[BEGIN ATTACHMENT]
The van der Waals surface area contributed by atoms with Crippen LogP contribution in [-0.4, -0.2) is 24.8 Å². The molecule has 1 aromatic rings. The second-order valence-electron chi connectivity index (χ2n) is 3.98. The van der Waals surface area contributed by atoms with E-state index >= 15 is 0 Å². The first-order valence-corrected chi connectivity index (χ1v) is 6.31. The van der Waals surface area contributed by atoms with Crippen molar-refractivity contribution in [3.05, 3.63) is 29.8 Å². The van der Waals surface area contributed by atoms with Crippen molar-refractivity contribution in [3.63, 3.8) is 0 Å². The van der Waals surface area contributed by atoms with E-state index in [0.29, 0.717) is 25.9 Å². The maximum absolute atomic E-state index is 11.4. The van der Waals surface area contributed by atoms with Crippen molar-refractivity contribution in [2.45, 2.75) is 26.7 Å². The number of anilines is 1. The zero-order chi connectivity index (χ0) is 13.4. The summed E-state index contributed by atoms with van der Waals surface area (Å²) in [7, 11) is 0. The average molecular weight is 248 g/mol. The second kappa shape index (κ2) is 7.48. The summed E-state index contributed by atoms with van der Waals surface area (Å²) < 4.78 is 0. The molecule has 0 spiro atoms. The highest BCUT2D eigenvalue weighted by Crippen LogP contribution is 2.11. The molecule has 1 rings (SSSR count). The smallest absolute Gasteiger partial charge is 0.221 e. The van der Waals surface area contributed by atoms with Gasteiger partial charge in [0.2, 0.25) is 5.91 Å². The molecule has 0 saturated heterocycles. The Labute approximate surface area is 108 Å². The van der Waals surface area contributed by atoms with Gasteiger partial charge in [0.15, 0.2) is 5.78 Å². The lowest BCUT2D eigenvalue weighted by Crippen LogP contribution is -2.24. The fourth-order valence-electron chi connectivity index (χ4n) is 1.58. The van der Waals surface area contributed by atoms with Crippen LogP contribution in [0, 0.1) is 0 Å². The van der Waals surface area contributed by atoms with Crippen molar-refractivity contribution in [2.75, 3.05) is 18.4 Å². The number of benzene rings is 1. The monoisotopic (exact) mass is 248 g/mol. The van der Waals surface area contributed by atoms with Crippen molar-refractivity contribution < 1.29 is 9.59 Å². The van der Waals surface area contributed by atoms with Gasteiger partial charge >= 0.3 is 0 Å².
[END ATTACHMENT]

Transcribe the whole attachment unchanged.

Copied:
The van der Waals surface area contributed by atoms with Crippen LogP contribution in [-0.4, -0.2) is 24.8 Å². The molecule has 1 aromatic rings. The second-order valence-electron chi connectivity index (χ2n) is 3.98. The van der Waals surface area contributed by atoms with E-state index >= 15 is 0 Å². The first-order valence-corrected chi connectivity index (χ1v) is 6.31. The van der Waals surface area contributed by atoms with Crippen molar-refractivity contribution in [3.05, 3.63) is 29.8 Å². The van der Waals surface area contributed by atoms with Crippen molar-refractivity contribution in [3.63, 3.8) is 0 Å². The van der Waals surface area contributed by atoms with E-state index in [0.29, 0.717) is 25.9 Å². The maximum absolute atomic E-state index is 11.4. The van der Waals surface area contributed by atoms with Crippen molar-refractivity contribution in [2.45, 2.75) is 26.7 Å². The number of anilines is 1. The zero-order chi connectivity index (χ0) is 13.4. The summed E-state index contributed by atoms with van der Waals surface area (Å²) in [7, 11) is 0. The average molecular weight is 248 g/mol. The second kappa shape index (κ2) is 7.48. The summed E-state index contributed by atoms with van der Waals surface area (Å²) < 4.78 is 0. The molecule has 0 spiro atoms. The highest BCUT2D eigenvalue weighted by Crippen LogP contribution is 2.11. The molecule has 1 rings (SSSR count). The smallest absolute Gasteiger partial charge is 0.221 e. The van der Waals surface area contributed by atoms with Gasteiger partial charge in [0.2, 0.25) is 5.91 Å². The molecule has 0 saturated heterocycles. The Labute approximate surface area is 108 Å². The van der Waals surface area contributed by atoms with Gasteiger partial charge in [0.15, 0.2) is 5.78 Å². The lowest BCUT2D eigenvalue weighted by Crippen LogP contribution is -2.24. The fourth-order valence-electron chi connectivity index (χ4n) is 1.58. The van der Waals surface area contributed by atoms with Crippen LogP contribution in [0, 0.1) is 0 Å². The van der Waals surface area contributed by atoms with Crippen molar-refractivity contribution in [2.75, 3.05) is 18.4 Å². The number of benzene rings is 1. The monoisotopic (exact) mass is 248 g/mol. The van der Waals surface area contributed by atoms with Crippen molar-refractivity contribution < 1.29 is 9.59 Å². The van der Waals surface area contributed by atoms with Gasteiger partial charge >= 0.3 is 0 Å².